Source: Chef’s Resource
Kumamoto Oysters are deep-cupped with petite meats, have a mild brininess, sweet flavor and a honeydew finish. They are a favorite for both new oyster eaters and connoisseurs.
Kumamoto oysters originated in Yatsushiro Bay, Kumamoto Prefecture, Kyushu Japan and were shipped to the US in 1945. But strangly, even though they are extreemly popular in the US, they are unknown in Japan today. Kumos from California are cultivated by Inter-tidal Longlines while Kumos from Washington are culitvated with the Rack & Bag method. Regardless of where they are grown they have very distinctive highly sculptured, fluted shells with deep cups. The Oyster Guide calls the Kumamoto the ‘Chardonnay of oysters’ and are among the most popular oyster due to their luscious fruity flavor and light brininess. “Kumies’, as they are lovingly called, are a small oyster, only slightly larger than the Olympia oyster.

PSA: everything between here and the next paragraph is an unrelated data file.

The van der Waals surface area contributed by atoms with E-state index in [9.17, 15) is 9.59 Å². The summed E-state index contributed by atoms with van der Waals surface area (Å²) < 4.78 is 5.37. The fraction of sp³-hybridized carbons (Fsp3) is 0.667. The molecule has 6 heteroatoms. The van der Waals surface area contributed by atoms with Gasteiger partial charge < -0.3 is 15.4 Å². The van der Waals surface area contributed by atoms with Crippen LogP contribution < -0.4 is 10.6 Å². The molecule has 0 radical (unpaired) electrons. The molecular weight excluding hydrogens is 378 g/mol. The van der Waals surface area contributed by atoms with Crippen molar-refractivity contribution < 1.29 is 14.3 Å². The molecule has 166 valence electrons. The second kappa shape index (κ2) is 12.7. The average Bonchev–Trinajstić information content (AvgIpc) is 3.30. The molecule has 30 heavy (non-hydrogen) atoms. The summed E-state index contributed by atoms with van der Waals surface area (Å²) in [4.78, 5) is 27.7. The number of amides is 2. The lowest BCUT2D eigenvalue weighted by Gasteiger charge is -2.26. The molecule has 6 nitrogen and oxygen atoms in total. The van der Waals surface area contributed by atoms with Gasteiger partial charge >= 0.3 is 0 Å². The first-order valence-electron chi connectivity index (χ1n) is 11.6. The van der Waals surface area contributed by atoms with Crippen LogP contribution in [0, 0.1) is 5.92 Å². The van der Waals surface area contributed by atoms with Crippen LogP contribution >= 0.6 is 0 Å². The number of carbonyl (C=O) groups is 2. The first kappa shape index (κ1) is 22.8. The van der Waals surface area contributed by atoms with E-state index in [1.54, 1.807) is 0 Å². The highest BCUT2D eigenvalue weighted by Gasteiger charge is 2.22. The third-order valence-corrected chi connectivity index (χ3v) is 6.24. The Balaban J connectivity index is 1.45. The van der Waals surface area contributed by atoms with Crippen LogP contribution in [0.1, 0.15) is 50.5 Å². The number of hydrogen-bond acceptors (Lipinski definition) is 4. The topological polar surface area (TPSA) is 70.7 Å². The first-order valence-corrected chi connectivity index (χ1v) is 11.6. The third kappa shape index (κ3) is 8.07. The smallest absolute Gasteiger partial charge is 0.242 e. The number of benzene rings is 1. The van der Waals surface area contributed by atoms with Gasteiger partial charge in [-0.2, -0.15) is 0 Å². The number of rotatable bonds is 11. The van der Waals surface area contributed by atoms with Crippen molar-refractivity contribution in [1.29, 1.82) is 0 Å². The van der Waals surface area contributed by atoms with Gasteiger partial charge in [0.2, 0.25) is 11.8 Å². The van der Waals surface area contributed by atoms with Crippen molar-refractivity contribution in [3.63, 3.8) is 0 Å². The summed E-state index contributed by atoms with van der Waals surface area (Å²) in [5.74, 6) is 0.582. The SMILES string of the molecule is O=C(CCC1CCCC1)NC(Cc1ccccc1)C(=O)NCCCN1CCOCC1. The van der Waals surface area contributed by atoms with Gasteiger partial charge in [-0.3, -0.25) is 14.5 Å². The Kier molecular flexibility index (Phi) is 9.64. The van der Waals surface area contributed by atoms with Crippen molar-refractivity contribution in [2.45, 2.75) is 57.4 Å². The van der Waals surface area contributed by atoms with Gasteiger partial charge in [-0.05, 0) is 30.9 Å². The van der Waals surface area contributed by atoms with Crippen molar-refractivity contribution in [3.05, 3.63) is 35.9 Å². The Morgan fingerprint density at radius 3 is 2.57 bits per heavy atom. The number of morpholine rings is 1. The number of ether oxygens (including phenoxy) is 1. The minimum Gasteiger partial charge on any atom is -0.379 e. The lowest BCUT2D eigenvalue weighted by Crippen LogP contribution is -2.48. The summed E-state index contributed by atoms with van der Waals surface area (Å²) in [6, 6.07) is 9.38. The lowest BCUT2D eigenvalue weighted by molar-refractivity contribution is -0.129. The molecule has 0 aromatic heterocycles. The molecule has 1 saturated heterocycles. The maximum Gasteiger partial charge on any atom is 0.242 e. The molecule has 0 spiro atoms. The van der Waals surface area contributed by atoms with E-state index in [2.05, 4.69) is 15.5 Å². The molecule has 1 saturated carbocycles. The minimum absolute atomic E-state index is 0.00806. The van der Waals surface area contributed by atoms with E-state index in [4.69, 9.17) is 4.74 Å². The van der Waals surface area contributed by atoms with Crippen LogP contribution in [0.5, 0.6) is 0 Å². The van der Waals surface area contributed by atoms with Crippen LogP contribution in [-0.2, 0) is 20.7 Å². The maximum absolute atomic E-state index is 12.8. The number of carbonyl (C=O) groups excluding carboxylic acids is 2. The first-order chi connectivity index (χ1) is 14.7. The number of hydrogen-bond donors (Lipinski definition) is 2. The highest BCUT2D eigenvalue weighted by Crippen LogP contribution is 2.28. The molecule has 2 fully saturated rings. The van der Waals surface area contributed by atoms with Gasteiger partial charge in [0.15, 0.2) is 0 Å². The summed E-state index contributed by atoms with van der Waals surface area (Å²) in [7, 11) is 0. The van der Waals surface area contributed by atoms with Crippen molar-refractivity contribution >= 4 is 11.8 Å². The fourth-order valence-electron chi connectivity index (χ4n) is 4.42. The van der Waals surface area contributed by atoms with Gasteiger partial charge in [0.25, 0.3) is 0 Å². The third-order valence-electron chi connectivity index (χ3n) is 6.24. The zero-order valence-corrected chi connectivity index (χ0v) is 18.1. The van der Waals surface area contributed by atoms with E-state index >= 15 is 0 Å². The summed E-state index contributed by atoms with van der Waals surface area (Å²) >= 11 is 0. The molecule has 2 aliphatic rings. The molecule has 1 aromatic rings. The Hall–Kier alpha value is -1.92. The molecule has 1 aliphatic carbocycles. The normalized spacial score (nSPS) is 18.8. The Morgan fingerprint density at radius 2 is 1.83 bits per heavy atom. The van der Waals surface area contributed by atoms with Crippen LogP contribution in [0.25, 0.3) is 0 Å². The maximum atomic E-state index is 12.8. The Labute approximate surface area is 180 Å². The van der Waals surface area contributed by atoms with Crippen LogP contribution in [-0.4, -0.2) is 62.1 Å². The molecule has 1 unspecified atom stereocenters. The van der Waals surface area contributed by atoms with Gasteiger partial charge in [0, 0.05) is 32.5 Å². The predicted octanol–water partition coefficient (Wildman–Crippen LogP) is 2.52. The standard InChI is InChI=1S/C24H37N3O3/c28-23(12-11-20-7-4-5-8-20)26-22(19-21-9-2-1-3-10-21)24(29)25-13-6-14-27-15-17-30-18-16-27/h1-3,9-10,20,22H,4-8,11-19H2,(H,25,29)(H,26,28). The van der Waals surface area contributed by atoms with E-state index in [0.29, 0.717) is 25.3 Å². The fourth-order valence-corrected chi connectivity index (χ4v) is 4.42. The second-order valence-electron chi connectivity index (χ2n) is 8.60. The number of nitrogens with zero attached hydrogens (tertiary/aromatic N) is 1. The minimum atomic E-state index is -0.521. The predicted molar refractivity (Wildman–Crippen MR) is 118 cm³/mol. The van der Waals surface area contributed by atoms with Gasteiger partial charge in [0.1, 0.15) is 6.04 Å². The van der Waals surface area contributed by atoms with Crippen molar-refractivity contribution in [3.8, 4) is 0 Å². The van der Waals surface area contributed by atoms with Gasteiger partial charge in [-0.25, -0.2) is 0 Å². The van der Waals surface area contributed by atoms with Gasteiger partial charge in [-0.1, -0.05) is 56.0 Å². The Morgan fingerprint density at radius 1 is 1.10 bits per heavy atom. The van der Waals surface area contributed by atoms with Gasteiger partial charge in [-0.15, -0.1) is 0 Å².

Since they are native to the warmer waters of Japan, they do not spawn in the cold waters of the Pacific Northwest. And because of their consistent, mild flavor, Kumamoto oysters are a favorite both among oyster aficionados and the novice oyster lover. In our restaurant we sell about three times as many Kumos compared to other oyster varieties.
Most oysters on the market are named after the area they were cultivated (Penn Cove, Quilcene, etc), but Kumamoto oysters simply are sold as Kumamotos regardless of their area of origin. It take about 3 years for a Kumie to grow to market size. They are cultivated primarily in Puget Sound’s Oakland Bay (WA), Humboldt Bay (CA), and Baja, Mexico.
|South Puget Sound, WA -or- Humbolt Bay, CA|
|Flavor Profile:||Kumamoto Oysters are deep-cupped with petite meats, have a mild brininess, sweet flavor and a honeydew finish. They are a favorite for beginning oyster eaters and connoisseurs.|
|Size:||2″ to 3″|
|Pack Size:||60 count|